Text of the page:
In my lease contract I’m using the repair section from Bronchick lease contract that says that: “In exchange for tenant receiving a discounted rent, Tenant shall be responsible for all repairs, maintenance, costs, service charges, painting, improvements and additions to the property…”
Do you know if a tenant can get away with not have to pay rent because of all the repairs he has done to the house?
My tenant told us that he has talked to someone and that the repair section says he gets a discounted rent for the repairs and that is what he is going to tell the judge if we take him back to court.
We took him to court last week because he owed us $3000.00 and stopped paying me the rent and told the judge that he didn’t want the option and the judge ruled for him. The judge said that all the money he had payed for rent and option consideration was enough that he was payed up until Oct. 1, but for us to work it out as far as what he owed for the following months. My problem, I think, is that I let him make payments for the down and I only wrote that in the option agreement and not the lease.
After reviewing all his checks afterwards, we found that he accually owes us $230 September 1 after everything he has paid. So we called him and told him that he owed us $230 September 1 and he said no he didn’t because we sign a piece a paper after the court hearing that he was paid up until October. Then he starts telling me that hes done a lot of repairs and that he should get credit towards the rent for that and that is what he is going to tell the judge he we take him back.
And my advice is not to mix any of the option documentation or rules with the lease. Keep those completely separate. When you evict, you evict purely on non-performance of the lease. It’s simple and straight-forward. If the tenant buyer wants to argue the option side, then they can post a bond equal to the eviction judgment to take that to another court.
I’ve never had an issue with an eviction and unfortunately, due to being lax in my screening process, I have plenty of experience with evictions.
Based on your post you definitely don’t want to go back to the judge. Neither your knowledge level nor your documents allow you to safely do that. Get this guy out as soon as possible, even if you have to bribe him to do so, and lease the place out or sell it.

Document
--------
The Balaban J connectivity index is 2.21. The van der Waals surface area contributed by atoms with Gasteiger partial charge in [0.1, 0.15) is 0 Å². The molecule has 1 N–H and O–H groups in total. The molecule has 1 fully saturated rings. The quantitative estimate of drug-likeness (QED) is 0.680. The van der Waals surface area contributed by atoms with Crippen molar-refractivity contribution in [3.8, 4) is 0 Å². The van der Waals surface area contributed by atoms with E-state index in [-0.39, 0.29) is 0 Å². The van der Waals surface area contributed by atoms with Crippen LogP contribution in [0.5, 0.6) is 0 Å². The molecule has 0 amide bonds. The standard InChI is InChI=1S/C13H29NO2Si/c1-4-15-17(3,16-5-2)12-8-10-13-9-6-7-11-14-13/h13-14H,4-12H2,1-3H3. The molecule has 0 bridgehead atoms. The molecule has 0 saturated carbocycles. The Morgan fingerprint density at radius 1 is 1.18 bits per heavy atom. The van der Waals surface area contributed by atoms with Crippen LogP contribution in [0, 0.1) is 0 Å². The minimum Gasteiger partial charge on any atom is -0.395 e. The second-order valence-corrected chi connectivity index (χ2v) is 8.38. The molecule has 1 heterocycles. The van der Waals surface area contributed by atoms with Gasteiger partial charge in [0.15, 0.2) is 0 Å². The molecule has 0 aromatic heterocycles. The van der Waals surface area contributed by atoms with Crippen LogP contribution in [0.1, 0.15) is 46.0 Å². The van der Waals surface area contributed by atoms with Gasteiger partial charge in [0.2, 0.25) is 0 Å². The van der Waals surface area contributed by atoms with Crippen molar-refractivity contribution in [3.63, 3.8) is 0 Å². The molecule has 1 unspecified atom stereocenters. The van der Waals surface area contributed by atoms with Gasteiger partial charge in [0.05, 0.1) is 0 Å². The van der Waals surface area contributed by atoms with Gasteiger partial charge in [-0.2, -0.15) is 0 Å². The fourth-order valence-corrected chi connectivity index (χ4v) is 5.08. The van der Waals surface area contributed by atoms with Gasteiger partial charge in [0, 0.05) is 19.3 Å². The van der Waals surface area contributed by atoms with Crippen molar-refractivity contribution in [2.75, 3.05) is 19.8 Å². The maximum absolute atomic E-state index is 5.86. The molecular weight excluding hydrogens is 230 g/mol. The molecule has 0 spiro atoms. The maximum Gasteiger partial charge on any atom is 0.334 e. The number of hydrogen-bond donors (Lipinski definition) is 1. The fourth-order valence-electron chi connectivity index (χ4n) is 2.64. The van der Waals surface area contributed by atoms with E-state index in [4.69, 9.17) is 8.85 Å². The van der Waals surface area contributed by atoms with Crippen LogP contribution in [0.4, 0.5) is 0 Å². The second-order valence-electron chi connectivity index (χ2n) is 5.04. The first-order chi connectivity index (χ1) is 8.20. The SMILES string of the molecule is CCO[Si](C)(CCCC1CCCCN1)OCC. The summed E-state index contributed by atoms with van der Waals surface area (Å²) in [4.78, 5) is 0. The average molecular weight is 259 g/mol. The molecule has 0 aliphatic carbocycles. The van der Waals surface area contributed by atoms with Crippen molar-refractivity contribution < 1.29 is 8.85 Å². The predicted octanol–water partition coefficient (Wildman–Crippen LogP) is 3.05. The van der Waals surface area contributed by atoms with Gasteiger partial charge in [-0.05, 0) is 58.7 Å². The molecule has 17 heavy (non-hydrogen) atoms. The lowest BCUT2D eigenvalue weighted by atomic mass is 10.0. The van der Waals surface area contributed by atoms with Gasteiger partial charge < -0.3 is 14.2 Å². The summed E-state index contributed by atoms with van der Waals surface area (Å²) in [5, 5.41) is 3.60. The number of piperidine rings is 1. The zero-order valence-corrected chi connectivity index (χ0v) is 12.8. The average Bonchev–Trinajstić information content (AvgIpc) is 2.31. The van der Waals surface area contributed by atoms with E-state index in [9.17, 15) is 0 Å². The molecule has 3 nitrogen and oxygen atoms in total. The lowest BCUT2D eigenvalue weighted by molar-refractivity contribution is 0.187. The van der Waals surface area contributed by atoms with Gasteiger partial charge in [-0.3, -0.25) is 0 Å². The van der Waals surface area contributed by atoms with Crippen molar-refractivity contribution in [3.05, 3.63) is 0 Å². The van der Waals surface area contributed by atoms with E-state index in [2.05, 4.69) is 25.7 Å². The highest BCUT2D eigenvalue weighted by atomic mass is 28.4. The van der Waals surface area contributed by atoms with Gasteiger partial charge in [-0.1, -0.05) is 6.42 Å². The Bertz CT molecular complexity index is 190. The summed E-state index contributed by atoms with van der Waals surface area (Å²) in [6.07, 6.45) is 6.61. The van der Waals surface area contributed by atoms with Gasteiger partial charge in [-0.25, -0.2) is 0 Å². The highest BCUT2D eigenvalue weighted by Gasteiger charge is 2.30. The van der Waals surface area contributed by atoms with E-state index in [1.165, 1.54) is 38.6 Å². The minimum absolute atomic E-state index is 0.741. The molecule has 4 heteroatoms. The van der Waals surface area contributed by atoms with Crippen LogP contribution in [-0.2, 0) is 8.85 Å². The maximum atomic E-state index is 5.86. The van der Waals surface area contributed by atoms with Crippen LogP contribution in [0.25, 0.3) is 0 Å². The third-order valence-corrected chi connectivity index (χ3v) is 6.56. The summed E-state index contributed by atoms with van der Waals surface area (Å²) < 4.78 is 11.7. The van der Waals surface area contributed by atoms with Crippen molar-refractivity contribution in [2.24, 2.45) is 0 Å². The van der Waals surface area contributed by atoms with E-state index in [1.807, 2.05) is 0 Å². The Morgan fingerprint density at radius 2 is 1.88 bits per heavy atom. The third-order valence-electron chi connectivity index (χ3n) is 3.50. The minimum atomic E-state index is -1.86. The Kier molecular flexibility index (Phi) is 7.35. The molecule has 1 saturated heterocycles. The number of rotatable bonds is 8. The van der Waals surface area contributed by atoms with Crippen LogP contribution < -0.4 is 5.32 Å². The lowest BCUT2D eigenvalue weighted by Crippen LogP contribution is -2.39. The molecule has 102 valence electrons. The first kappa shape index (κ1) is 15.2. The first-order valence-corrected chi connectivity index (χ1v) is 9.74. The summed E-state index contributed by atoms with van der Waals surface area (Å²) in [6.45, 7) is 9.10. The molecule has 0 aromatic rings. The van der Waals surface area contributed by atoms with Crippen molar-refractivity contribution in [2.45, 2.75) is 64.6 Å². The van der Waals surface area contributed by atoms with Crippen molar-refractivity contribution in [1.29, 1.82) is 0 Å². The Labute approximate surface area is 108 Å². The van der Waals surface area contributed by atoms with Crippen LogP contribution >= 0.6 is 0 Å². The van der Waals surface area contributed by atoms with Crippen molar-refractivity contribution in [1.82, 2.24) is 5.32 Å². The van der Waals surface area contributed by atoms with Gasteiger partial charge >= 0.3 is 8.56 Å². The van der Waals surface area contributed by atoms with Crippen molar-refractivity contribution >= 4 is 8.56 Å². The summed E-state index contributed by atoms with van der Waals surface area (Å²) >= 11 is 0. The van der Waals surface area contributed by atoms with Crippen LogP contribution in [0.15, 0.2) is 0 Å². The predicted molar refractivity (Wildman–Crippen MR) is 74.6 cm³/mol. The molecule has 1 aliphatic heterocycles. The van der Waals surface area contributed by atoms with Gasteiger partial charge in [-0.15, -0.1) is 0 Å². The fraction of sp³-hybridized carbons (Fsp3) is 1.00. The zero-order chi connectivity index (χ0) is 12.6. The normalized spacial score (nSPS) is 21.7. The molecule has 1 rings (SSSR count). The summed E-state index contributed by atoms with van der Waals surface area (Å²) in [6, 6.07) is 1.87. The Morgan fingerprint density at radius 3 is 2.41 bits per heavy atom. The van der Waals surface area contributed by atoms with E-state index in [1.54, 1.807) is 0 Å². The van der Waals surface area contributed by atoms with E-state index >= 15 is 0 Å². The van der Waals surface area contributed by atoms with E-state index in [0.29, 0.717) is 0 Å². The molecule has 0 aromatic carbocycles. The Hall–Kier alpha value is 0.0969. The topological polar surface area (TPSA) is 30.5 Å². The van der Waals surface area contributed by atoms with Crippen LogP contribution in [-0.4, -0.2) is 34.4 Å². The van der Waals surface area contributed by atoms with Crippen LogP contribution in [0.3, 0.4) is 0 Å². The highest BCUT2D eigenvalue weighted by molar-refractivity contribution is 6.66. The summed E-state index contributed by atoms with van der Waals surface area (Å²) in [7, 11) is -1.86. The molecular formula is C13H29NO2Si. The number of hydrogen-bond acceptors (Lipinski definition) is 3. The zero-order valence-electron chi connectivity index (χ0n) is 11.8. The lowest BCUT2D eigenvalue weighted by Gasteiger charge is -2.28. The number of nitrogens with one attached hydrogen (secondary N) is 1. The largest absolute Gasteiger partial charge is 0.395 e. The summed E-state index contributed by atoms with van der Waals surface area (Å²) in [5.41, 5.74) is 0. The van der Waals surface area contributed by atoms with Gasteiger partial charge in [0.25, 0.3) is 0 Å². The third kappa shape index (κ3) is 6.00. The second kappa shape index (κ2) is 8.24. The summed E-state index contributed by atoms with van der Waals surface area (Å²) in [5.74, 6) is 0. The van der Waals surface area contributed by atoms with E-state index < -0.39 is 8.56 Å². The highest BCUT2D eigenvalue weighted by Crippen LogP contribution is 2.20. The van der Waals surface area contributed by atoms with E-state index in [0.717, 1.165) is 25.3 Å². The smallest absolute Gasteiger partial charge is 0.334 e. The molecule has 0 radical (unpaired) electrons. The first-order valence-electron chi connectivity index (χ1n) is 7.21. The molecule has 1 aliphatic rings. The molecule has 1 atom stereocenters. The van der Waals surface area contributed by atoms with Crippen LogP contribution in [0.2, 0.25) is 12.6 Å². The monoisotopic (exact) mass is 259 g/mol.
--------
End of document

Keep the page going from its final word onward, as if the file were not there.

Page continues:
Then find an investor who’s been doing what you want to do for many years and preferably a knowledgeable attorney as well. Get your docs in order before attempting to do another lease option. You can get by with weak docs selling on lease options without any issues quite frequently. Realtors and newbie investors do it all the time, but it’s not good business.
Sorry for the soapbox, but there are my suggestions. It’s not a game, the money’s real, and you’re more likely to end up in front of a judge than many other avenues you might take. Get informed, get prepared, and get protected.
I don’t understand. These are two completely separate items and they are NOT discussed in the same courtroom, or at least, they’re not supposed to be.
Without all the details, it’s difficult to know what happened. It sounds like somehow you combined the two transactions just enough so that the judge considered both.
I’ve had it happen numerous times where the deadbeat, thieving tenant (sorry, but if they stole this much money from Walmart, they’d be in jail for years - just ain’t right) brings up the option money along with the rest of the sob story and the judge just completely ignores it.
“Excuse me, Mr. and Mrs. Victim Mentality, did you pay the rent?”
“Decision and judgment awarded to plaintiff. Mr. and Mrs. Evictee, if you’d like to pursue your option consideration claim, please post bond for the judgement amount and schedule a hearing.”
I get asked for my docs and clauses all the time. I consistently refuse because so many of my provisions were created by me and have not been tested. Many of them have passed attorney review, but that doesn’t give me much comfort actually.
One provision I have in my lease implies the tenant buyer is responsible for all repairs, except those materially affecting safety and health, in exchange for a discounted security deposit. If someone wanted to argue, “safety and health” could be much broader than I verbally describe to the tenant.
If your attorney is well versed in the property code and real estate investing, this would be a great question for them. Take care.
that the judge considered both option and lease. What happen was that the tenant told the judge that he had paid X amount and show the checks to back it up. We told the judge that not all of it was for rent and tried to show the judge the reciept stating that x amount was non-refundable option consideration. The Tenant then told the judge that he doesn’t want the option and that he wants to rent. The judge then said that he doesn’t want the option and he wants to just rent, so all the money he paid goto rent.
We had no plans of bringing up the option, but we thought we had to because he was showing the judge all the checks he wrote. Any advice anyone has on handling that for next time will be great.
Bottomline is - I need to get some work done on my contracts and find more information on how to handle this stuff in court.
Hope everyone has an awesome Labor Day! (Its raining in H-town)